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Dorothy Rosen -- The Dollar Diva Ask the Dollar Diva

8 steps to rebuild bad credit

Dear Dollar Diva,
I need an action plan for rebuilding bad credit. Can you help?
John

Dear John,
Improving your credit does require an action plan. Follow the Diva's 8-step plan for rebuilding bad credit and watch yours get better with each passing year.

When it comes to credit, current good behavior counts more than past mistakes, but you don't get your halo until all of the negative data is off your credit report. That takes seven years; 10 years if you've gone through the agony of bankruptcy.

Here is the 8-step plan of action that's going to help you earn that halo:

1. Stop job-hopping: Stay at least two years on the same job; steady employment sends a message that you're stable;

2. Go to night school: Education is the ticket to higher earnings; high income is a credit asset.

3. Spend less than you earn: For some tips on spending less, read the Diva's "Paying down your credit cards: a 10-step plan."

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4. Open an emergency savings account: When you make systematic deposits to a savings account, it sends a positive message to lenders. Better yet, with money in the bank, you won't have to rely on plastic for unexpected bills. But remember, this is an emergency account: Don't tap it for nonessentials, such as that family trip to Disneyland.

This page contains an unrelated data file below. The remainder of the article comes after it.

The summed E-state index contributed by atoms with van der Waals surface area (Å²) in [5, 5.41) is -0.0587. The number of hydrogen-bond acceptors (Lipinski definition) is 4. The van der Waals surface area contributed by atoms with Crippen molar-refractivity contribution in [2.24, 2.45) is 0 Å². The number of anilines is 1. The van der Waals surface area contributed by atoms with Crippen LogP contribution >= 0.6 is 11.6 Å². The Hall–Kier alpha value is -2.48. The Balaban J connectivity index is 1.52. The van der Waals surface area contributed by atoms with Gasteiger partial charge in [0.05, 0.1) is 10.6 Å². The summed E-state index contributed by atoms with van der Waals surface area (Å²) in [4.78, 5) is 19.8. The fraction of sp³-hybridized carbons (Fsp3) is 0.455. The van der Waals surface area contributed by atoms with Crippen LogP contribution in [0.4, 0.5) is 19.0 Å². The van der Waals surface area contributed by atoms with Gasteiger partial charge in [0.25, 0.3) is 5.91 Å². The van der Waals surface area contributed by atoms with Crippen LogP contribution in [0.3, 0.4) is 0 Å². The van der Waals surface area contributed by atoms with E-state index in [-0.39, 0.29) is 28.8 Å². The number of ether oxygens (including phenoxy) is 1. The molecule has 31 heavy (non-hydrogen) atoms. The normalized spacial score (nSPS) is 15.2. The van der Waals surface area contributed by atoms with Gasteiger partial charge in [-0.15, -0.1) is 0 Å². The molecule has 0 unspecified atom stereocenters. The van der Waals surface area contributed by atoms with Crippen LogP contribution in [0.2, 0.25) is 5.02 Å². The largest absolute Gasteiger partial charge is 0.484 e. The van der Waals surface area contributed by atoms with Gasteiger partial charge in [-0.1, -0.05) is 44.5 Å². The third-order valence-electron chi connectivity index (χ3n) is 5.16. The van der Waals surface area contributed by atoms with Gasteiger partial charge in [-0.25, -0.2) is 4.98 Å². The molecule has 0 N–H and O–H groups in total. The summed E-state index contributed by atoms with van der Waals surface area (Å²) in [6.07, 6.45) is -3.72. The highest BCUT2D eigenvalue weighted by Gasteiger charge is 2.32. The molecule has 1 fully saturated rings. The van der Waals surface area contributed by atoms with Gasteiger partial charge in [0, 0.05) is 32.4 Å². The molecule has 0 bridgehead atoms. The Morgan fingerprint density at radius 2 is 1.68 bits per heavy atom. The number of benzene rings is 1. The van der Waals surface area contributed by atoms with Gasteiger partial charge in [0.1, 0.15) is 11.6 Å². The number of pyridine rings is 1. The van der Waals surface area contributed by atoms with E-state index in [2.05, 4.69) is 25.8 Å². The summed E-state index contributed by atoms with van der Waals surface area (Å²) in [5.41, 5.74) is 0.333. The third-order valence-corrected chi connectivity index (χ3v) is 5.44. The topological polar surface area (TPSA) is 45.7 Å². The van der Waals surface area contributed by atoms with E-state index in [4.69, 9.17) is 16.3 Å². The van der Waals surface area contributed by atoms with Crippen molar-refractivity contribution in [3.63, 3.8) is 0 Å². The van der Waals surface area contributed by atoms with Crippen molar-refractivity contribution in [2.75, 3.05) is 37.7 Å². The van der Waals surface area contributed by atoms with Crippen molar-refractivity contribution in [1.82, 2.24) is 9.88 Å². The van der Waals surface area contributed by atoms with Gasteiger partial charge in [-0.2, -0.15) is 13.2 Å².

5. Pay your bills early: A history of early payments gives you credibility when a payment is late and it's not your fault.

Credit reporting agencies
 
Trans Union Corp.
760 W. Sproul Rd.
Springfield, PA 19064-0390
(800) 888-4213

6. Stop borrowing: Debt is the problem, not the solution. Don't take on any new debt and keep your cotton-pickin' paws off your home equity. A reader laments over his decision to use home equity to pay off credit card debt in the Diva's "Second mortgage turns into debt nightmare."

7. Close credit card accounts as soon as they're paid off: You can't be tempted to use them if you don't have them. Read the Diva's "Closing your credit accounts" to learn how to close them in a way that will not harm your credit report.

8. Get copies of your credit reports from the three major reporting agencies: Check for mistakes, including old negative data that shouldn't be there because it's more than seven years old or more than 10 years old if it's a bankruptcy. To learn how to fix the errors, read the Diva's "How do I fix my credit report?"

-- Posted: Oct. 15, 2001

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